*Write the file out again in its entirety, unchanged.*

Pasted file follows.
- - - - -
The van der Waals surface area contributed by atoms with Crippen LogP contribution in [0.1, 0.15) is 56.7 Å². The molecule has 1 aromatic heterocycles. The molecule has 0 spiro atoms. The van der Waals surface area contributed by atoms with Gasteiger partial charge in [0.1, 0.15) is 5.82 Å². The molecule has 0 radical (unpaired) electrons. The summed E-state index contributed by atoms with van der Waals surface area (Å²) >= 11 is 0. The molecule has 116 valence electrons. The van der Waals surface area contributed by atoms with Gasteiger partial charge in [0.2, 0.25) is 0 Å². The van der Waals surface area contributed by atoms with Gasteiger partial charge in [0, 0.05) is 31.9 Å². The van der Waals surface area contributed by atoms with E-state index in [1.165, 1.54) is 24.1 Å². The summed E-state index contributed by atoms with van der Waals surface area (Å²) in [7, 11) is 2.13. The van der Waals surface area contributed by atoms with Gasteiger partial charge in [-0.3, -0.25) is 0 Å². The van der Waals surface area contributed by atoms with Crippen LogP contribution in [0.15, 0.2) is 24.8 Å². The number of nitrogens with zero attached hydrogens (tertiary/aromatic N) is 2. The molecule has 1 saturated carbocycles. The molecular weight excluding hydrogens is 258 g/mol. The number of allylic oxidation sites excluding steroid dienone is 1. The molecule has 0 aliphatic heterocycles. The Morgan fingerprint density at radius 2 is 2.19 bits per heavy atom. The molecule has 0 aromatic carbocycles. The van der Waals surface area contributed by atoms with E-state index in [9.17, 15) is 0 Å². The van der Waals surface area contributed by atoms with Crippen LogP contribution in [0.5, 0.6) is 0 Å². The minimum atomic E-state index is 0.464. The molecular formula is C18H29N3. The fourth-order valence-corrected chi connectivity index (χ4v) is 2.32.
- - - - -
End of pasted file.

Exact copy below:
The van der Waals surface area contributed by atoms with Crippen LogP contribution in [0.1, 0.15) is 56.7 Å². The molecule has 1 aromatic heterocycles. The molecule has 0 spiro atoms. The van der Waals surface area contributed by atoms with Gasteiger partial charge in [0.1, 0.15) is 5.82 Å². The molecule has 0 radical (unpaired) electrons. The summed E-state index contributed by atoms with van der Waals surface area (Å²) >= 11 is 0. The molecule has 116 valence electrons. The van der Waals surface area contributed by atoms with Gasteiger partial charge in [0.2, 0.25) is 0 Å². The van der Waals surface area contributed by atoms with Gasteiger partial charge in [0, 0.05) is 31.9 Å². The van der Waals surface area contributed by atoms with E-state index in [1.165, 1.54) is 24.1 Å². The summed E-state index contributed by atoms with van der Waals surface area (Å²) in [7, 11) is 2.13. The van der Waals surface area contributed by atoms with Gasteiger partial charge in [-0.3, -0.25) is 0 Å². The van der Waals surface area contributed by atoms with Crippen LogP contribution in [0.15, 0.2) is 24.8 Å². The number of nitrogens with zero attached hydrogens (tertiary/aromatic N) is 2. The molecule has 1 saturated carbocycles. The molecular weight excluding hydrogens is 258 g/mol. The number of allylic oxidation sites excluding steroid dienone is 1. The molecule has 0 aliphatic heterocycles. The Morgan fingerprint density at radius 2 is 2.19 bits per heavy atom. The molecule has 0 aromatic carbocycles. The van der Waals surface area contributed by atoms with E-state index in [9.17, 15) is 0 Å². The van der Waals surface area contributed by atoms with Crippen LogP contribution in [0.5, 0.6) is 0 Å². The minimum atomic E-state index is 0.464. The molecular formula is C18H29N3. The fourth-order valence-corrected chi connectivity index (χ4v) is 2.32.